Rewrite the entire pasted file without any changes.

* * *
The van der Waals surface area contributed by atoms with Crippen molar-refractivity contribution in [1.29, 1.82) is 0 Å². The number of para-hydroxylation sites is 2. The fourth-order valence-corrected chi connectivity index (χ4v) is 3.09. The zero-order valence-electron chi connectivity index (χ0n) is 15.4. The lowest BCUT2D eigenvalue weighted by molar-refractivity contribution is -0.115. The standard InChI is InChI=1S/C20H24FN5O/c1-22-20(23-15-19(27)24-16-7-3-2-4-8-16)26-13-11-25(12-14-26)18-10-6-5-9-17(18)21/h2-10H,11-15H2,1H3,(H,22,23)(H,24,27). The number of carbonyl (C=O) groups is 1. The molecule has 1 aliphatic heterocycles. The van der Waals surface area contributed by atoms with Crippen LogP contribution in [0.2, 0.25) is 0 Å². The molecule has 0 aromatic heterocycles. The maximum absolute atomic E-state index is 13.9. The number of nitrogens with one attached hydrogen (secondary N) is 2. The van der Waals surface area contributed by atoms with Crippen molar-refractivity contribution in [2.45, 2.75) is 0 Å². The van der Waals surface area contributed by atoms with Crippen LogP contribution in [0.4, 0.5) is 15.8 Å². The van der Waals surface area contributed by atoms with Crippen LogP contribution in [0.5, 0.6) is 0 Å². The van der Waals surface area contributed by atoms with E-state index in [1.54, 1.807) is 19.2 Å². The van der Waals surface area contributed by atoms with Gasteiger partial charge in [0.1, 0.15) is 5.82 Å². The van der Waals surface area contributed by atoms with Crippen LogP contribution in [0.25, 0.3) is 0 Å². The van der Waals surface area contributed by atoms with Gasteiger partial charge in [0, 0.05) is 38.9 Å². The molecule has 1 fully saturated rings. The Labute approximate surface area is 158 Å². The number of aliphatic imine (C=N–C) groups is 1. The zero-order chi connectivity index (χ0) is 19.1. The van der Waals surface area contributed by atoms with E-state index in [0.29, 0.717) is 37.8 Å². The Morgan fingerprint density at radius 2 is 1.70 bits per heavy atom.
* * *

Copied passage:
The van der Waals surface area contributed by atoms with Crippen molar-refractivity contribution in [1.29, 1.82) is 0 Å². The number of para-hydroxylation sites is 2. The fourth-order valence-corrected chi connectivity index (χ4v) is 3.09. The zero-order valence-electron chi connectivity index (χ0n) is 15.4. The lowest BCUT2D eigenvalue weighted by molar-refractivity contribution is -0.115. The standard InChI is InChI=1S/C20H24FN5O/c1-22-20(23-15-19(27)24-16-7-3-2-4-8-16)26-13-11-25(12-14-26)18-10-6-5-9-17(18)21/h2-10H,11-15H2,1H3,(H,22,23)(H,24,27). The number of carbonyl (C=O) groups is 1. The molecule has 1 aliphatic heterocycles. The van der Waals surface area contributed by atoms with Crippen LogP contribution in [0.2, 0.25) is 0 Å². The molecule has 0 aromatic heterocycles. The maximum absolute atomic E-state index is 13.9. The number of nitrogens with one attached hydrogen (secondary N) is 2. The van der Waals surface area contributed by atoms with Crippen molar-refractivity contribution in [2.45, 2.75) is 0 Å². The van der Waals surface area contributed by atoms with Crippen LogP contribution in [0.4, 0.5) is 15.8 Å². The van der Waals surface area contributed by atoms with Crippen LogP contribution in [0.5, 0.6) is 0 Å². The van der Waals surface area contributed by atoms with E-state index in [1.54, 1.807) is 19.2 Å². The van der Waals surface area contributed by atoms with Gasteiger partial charge in [0.1, 0.15) is 5.82 Å². The van der Waals surface area contributed by atoms with Crippen LogP contribution in [0.25, 0.3) is 0 Å². The van der Waals surface area contributed by atoms with Gasteiger partial charge in [0, 0.05) is 38.9 Å². The molecule has 1 fully saturated rings. The Labute approximate surface area is 158 Å². The number of aliphatic imine (C=N–C) groups is 1. The zero-order chi connectivity index (χ0) is 19.1. The van der Waals surface area contributed by atoms with E-state index in [0.29, 0.717) is 37.8 Å². The Morgan fingerprint density at radius 2 is 1.70 bits per heavy atom.